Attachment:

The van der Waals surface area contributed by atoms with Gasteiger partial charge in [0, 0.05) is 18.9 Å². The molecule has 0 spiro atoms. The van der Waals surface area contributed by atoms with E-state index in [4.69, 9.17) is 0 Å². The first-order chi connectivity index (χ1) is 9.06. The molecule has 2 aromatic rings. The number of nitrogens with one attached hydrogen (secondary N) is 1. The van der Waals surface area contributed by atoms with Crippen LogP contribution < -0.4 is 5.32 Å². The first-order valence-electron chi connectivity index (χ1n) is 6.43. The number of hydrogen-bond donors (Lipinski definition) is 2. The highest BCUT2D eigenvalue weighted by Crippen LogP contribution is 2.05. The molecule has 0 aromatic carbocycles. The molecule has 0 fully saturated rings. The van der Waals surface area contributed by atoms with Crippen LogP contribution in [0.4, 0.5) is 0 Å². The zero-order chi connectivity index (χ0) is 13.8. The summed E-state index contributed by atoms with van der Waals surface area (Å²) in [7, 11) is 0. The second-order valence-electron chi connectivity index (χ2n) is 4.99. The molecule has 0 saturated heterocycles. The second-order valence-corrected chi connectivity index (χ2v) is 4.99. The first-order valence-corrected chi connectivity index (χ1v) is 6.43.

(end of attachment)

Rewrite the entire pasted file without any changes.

The van der Waals surface area contributed by atoms with Gasteiger partial charge in [0, 0.05) is 18.9 Å². The molecule has 0 spiro atoms. The van der Waals surface area contributed by atoms with E-state index in [4.69, 9.17) is 0 Å². The first-order chi connectivity index (χ1) is 9.06. The molecule has 2 aromatic rings. The number of nitrogens with one attached hydrogen (secondary N) is 1. The van der Waals surface area contributed by atoms with Crippen LogP contribution < -0.4 is 5.32 Å². The first-order valence-electron chi connectivity index (χ1n) is 6.43. The number of hydrogen-bond donors (Lipinski definition) is 2. The highest BCUT2D eigenvalue weighted by Crippen LogP contribution is 2.05. The molecule has 0 aromatic carbocycles. The molecule has 0 fully saturated rings. The van der Waals surface area contributed by atoms with Crippen LogP contribution in [0.4, 0.5) is 0 Å². The zero-order chi connectivity index (χ0) is 13.8. The summed E-state index contributed by atoms with van der Waals surface area (Å²) in [7, 11) is 0. The second-order valence-electron chi connectivity index (χ2n) is 4.99. The molecule has 0 saturated heterocycles. The second-order valence-corrected chi connectivity index (χ2v) is 4.99. The first-order valence-corrected chi connectivity index (χ1v) is 6.43.